In this one I created a separate layer and used a mask to selectively saturate the colors of the jewelry and the colors around Dijana’s eyes. Using a mask allows me to alter the jewelry without modifying the other parts of the image. I also used a screen layer to lighten those parts as well.

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Lens Flare

August 17th, 2009

I know lens flare is cheesy, but I couldn’t resist. In Photoshop look under Filter -> Render -> Lens Flare -> awesomeness.

Note the vignetting in this picture is not a lens artifact or photoshop magic, rather it is caused by the flash, a one point light source coming from the top right. Since there is no ambient light and the shutter speed was relatively fast there’s a sharp drop off of light toward the edges.

The always beautiful Alison:

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Smooth Creamy Skin

August 16th, 2009

This picture is one of the first where I really went all out on every step in the hierarchy of making a professional photo from two point lighting to lots of photoshop. In addition Karen added to this hierarchy with her jewelry, selecting the clothes and William for make up (hence those crazy eye lashes).

For the geeks, here’s the two point lighting setup explained. One flash comes from the left through an umbrella set at 1/32 and 50mm. Another one with a blue gel is hidden behind Daniela to provide a very dramatic backlight. This one is really close to her so the power is way down: 1/128th and I zoomed it all the way out. The result is a nice rim light around her head highlighting her hair on the left, the top a little and most pronounced on the right.

As for photoshop one of the neat tricks I learned this time was that gaussian blurring the skin makes her skin really smooth and creates a really cool dreamy effect. I’m always learning and love experimenting with different things all at the same time. Every once in a while you get this “aha” moment where you can look back at what you learned and connect all the dots. That’s how I felt as I was creating this picture. I wanted a very graphic and highly stylized image and for this to happen I had to have dramatic lighting combined with lots of photoshop post production. It all came together in this picture.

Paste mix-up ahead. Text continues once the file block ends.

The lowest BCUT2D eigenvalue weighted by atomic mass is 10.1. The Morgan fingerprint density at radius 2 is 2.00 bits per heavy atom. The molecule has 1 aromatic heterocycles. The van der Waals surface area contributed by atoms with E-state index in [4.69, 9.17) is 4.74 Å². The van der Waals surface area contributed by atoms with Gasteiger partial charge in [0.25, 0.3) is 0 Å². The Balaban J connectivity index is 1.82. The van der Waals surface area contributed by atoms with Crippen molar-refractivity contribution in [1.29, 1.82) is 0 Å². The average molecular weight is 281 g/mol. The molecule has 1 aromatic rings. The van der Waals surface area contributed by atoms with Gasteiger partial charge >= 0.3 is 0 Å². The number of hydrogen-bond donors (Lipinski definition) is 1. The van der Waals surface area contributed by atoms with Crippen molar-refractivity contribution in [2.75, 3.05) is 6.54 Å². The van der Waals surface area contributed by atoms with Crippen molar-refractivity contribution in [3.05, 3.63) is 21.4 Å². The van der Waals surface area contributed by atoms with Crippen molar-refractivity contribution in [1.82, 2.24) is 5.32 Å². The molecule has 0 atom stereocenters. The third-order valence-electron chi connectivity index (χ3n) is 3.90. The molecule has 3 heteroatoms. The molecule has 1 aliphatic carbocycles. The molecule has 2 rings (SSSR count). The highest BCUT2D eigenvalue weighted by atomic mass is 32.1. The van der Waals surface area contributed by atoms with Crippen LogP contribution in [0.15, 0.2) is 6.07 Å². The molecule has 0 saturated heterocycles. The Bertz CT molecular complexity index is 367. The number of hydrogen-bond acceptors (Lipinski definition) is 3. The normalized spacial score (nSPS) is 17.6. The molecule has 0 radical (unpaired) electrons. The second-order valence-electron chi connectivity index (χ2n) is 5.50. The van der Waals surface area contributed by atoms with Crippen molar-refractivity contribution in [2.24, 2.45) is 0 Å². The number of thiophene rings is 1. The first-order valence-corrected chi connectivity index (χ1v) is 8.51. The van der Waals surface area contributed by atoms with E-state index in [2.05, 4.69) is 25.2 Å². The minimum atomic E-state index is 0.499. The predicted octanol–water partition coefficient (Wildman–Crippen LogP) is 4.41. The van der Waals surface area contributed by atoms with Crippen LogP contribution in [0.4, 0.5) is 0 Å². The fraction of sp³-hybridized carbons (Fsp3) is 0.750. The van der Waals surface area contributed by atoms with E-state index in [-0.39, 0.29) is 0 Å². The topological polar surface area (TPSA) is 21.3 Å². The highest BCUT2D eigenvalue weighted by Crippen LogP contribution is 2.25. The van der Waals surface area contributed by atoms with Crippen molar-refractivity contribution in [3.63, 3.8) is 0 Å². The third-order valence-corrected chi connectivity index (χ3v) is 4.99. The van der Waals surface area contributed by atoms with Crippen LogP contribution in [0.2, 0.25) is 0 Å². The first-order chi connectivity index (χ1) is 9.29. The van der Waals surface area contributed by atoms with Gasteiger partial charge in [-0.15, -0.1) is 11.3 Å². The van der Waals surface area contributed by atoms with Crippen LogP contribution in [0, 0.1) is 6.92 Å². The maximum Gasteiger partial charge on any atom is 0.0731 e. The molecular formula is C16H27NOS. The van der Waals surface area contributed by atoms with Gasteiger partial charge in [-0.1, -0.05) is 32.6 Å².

Note I put a quote on the picture. I don’t know if it adds to the picture or if it’s just distracting. I got the idea from Dustin Diaz‘s daily pictures. Let me know what you think.

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A modular robot that is in the New York Times

August 16th, 2009

This is old news (no pun intended) but I never got the times (pun intended) to write a proper blog post about it. Anyways, CKbot got written up in the New York Times on July 28! Yes I know, that is almost three weeks ago.

My buddy from college Graham Roberts is one of the science editors at the New York Times. I’ve been pitching him CKbot stories for the past 2 years and he’s finally taken me up on it.

I got to work with him pretty closely explaining all the inner workings of CKbot, and then helping him with some of the wording. I am used to writing papers for other roboticists so it was a nice change to write to a much broader audience. With such a small amount of space and keeping in mind that readers will have a more limited knowledge of robotics, every word really counts. For the word “bump” in particular we went back and forth through a couple iterations just for that one word.